Is historical revisionism and censorship better than honest conversations? Do kids really become “tolerant” and “aware” by lying to them and deleting all accounts of injustices and ignorance from the past (or present)?

    BTW. I’m sick of the ignorant claims that “Huckleberry Finn” is racist. It contains the N-word – because that was a common word in real life! If it didn’t it would not be relevant literature, but bogus. If anyone cared to read the story, they’d find that the runaway slave is portrayed as a human, and that Huck eventually decides he cannot support the “morals” of a slave-system, so he breaks the rules in favor of his sympathies for the human being that his black friend is. This is why a few decades ago the same censorship-loving people in America wanted it banned because it was too “pro-black”!

    You cannot combat racism by acting like the racists and engage in buck-burning. Not only is that historically the method of the most racist people in history, it also strengthens the cause of the racists of today. Do you want to ban Tintin because of it’s ignorant views on Africans? Fine, but then you’re also supporting the claims and the movement of WASPs in our society who wants to ban all your literature.

    Step 1: Get the “anti-racists” to ban Tintin and Huck Finn.
    Step 2: Now that you have their support for censorship in general, it’s your time to ban Malcolm X and Frans Fanon, all literature that portrays homosexuality as something that exists, all “non-christian” literature, everything that portrays interracial relationsships, in short: everything

  4. This is censorship. The fact that it’s done with a sense of moral responsibility doesn’t change the nature of the action. Put the book back on the shelf and let parents decide whether or not it is appropriate for their own children. To do any less is hypocritical and unconstitutional.

  5. Sarah says:

    Compared with the other books mentioned, Mein Kampf is very long (too long to read just in the library) and also a treatise on a (very twisted) political philosophy, not a fiction/storybook. Huckleberry Finn, as mentioned above, is not an actually racist book, and a fine work of literature to boot. It’s also longer than can be consumed in a small time at the reserved books desk. And Dumbo, while the crows are considered racist caricatures, is really a lovely story and very touching. Not that the interpreted “quality” is really necessary to prevent censorship – it’s just that these are very different situations from Tintin.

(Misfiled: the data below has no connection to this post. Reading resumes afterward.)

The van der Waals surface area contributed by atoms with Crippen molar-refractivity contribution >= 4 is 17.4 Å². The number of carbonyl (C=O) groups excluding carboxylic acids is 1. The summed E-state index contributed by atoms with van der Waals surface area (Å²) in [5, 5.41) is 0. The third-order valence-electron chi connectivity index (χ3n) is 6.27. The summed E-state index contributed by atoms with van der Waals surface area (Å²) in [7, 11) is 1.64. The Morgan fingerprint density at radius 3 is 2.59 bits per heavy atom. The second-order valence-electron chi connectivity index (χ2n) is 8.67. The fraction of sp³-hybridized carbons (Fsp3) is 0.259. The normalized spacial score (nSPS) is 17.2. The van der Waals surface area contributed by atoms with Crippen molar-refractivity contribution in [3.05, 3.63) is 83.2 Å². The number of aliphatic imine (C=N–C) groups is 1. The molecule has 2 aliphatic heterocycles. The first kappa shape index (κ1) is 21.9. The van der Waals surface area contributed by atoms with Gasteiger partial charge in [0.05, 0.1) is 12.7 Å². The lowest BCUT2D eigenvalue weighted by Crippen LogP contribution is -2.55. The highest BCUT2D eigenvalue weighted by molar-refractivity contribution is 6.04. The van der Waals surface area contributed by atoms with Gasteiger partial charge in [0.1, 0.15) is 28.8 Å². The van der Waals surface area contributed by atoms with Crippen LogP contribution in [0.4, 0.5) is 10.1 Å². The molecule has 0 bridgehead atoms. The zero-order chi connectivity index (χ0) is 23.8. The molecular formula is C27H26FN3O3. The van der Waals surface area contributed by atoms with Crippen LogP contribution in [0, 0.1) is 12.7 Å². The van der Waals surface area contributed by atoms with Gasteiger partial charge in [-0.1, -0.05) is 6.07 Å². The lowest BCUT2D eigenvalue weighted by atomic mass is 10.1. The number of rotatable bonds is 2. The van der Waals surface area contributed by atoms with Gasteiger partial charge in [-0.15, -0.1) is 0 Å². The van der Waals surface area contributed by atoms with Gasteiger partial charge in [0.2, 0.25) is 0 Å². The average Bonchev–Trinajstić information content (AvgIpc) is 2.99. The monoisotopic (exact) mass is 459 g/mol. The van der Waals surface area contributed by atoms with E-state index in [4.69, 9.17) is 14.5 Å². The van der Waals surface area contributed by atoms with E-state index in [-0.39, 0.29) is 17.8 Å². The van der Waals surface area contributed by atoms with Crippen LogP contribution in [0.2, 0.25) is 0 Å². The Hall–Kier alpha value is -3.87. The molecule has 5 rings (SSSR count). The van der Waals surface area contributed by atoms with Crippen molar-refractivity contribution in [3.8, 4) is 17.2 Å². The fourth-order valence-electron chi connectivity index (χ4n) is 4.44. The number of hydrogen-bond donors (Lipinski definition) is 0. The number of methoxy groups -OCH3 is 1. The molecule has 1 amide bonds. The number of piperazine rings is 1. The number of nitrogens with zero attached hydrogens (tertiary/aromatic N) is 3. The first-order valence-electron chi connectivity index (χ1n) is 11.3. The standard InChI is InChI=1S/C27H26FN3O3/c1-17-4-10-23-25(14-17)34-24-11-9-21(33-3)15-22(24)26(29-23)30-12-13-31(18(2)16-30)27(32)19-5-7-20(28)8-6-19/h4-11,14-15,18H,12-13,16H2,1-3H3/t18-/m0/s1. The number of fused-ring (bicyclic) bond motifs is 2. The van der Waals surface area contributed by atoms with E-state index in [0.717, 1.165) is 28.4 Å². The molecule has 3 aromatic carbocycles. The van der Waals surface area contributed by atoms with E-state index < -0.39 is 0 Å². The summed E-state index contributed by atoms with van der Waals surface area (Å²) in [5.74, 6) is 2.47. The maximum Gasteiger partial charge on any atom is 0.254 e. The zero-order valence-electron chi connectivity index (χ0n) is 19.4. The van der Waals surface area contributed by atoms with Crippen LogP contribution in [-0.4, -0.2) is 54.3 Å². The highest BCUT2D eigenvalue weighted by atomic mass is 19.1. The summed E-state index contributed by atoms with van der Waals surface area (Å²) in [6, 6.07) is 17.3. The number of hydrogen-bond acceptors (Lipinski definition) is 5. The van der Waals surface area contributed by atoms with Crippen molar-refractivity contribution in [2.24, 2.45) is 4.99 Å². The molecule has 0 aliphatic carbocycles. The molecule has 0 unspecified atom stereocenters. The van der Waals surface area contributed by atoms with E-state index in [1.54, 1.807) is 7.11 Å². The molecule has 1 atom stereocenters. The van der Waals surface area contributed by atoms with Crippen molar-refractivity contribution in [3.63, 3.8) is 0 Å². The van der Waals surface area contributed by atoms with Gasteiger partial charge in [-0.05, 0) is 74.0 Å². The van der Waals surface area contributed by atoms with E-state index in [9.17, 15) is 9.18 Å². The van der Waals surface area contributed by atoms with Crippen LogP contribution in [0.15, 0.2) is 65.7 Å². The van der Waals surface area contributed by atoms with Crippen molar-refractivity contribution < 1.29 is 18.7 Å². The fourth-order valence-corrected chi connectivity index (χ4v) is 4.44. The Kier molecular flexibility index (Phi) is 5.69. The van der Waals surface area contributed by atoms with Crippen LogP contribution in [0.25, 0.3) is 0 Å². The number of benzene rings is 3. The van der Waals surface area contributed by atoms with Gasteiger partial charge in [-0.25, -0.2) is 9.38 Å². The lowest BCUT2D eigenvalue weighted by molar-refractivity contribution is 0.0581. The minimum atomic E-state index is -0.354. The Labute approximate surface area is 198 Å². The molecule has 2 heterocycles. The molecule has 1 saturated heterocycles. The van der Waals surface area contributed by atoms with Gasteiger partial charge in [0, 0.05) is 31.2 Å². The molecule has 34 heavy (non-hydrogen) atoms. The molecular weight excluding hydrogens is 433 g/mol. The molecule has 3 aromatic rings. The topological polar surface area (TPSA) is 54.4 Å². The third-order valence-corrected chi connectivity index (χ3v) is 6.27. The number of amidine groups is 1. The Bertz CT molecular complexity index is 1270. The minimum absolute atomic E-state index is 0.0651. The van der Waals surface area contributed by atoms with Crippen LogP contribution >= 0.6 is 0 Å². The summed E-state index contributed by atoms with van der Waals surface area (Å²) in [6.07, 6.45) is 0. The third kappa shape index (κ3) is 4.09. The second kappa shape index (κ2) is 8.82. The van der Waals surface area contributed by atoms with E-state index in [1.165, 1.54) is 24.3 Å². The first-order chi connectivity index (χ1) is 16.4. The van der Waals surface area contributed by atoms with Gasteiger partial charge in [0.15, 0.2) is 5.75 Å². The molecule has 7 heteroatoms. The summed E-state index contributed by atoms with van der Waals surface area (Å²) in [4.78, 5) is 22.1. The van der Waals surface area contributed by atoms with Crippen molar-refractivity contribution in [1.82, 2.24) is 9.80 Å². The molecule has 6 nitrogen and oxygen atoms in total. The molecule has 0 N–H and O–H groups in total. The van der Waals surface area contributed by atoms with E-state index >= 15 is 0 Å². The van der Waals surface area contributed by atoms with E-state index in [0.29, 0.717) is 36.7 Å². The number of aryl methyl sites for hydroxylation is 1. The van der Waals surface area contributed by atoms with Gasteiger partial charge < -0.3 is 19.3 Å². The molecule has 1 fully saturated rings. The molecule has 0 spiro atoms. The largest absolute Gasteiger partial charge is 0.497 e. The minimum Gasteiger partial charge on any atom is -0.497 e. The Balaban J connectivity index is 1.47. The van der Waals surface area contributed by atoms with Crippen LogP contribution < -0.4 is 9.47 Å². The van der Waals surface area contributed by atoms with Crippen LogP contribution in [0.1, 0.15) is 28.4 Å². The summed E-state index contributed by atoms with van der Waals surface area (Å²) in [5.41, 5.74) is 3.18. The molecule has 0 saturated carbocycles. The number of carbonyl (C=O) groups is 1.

I think the important consideration is, what criteria does the Brooklyn Public Library apply to decide which section of the library a book belongs in? Specifically, where was Tintin before, and on what basis have they placed other books in restricted viewing? If this restricted section is to be in existence, Tintin may fit the bill for this type of categorization. The question then becomes whether the restricted section should exist, and/or whether the qualifications for entry should be different (i.e., only old, delicate, or damaged books). Outside the restricted section, perhaps a placement in the adult nonfiction section (under literature) or a graphic novels section might be the most appropriate.

    Overall, it doesn’t seem like a key, slippery slope situation: this doesn’t mark the establishment of their restricted section, and Tintin is widely regarded as an overwhelmingly racist, historical book. I would say that some more specific information is lacking, and it would be nice to have read the book that the article is about.

  6. Something not mentioned in the original NYT article – the book in question was in French ( Tintin Au Congo ) and they had just a single copy. As a contrast, the perfectly acceptable Mein Kampf is in English and there 10 copies on the public display.

  7. Ole says:

    Chris…. if that is true (not that I don’t believe you) then it’s a completely different story. Of course they can take special precautions for a unique item.

  8. Pingback: Brooklyn Public Library Locks up “TinTin Au Congo” « Blogging … | congotoday

  9. This is very interesting. “Tintin au Congo” was first published in 1931 and now, almost eighty years later it is banned.
    An artwork for a certain era should not be judged by today’s standards and “political correctness”. It is a product of its time.

    How did Rubens’es female figures survive the Victorian era?